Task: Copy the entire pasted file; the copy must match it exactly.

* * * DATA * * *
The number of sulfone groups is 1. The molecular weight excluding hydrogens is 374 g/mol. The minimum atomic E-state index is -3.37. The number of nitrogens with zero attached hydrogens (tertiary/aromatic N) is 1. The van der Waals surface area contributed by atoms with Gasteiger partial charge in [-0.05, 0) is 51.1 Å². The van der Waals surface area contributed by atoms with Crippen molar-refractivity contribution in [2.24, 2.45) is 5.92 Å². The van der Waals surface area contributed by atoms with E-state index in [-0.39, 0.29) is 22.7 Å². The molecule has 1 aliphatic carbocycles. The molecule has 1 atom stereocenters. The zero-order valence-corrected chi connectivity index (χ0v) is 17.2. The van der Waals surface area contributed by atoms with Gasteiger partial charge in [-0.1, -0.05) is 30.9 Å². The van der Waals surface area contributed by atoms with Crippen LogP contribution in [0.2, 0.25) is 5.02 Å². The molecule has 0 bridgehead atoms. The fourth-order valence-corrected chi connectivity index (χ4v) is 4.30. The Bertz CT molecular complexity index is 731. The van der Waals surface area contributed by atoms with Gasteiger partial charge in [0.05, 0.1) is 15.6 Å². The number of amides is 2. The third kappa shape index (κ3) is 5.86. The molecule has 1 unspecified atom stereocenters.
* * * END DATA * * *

The number of sulfone groups is 1. The molecular weight excluding hydrogens is 374 g/mol. The minimum atomic E-state index is -3.37. The number of nitrogens with zero attached hydrogens (tertiary/aromatic N) is 1. The van der Waals surface area contributed by atoms with Gasteiger partial charge in [-0.05, 0) is 51.1 Å². The van der Waals surface area contributed by atoms with Crippen molar-refractivity contribution in [2.24, 2.45) is 5.92 Å². The van der Waals surface area contributed by atoms with E-state index in [-0.39, 0.29) is 22.7 Å². The molecule has 1 aliphatic carbocycles. The molecule has 1 atom stereocenters. The zero-order valence-corrected chi connectivity index (χ0v) is 17.2. The van der Waals surface area contributed by atoms with Gasteiger partial charge in [-0.1, -0.05) is 30.9 Å². The van der Waals surface area contributed by atoms with Crippen LogP contribution in [0.2, 0.25) is 5.02 Å². The molecule has 0 bridgehead atoms. The fourth-order valence-corrected chi connectivity index (χ4v) is 4.30. The Bertz CT molecular complexity index is 731. The van der Waals surface area contributed by atoms with Gasteiger partial charge in [0.05, 0.1) is 15.6 Å². The number of amides is 2. The third kappa shape index (κ3) is 5.86. The molecule has 1 unspecified atom stereocenters.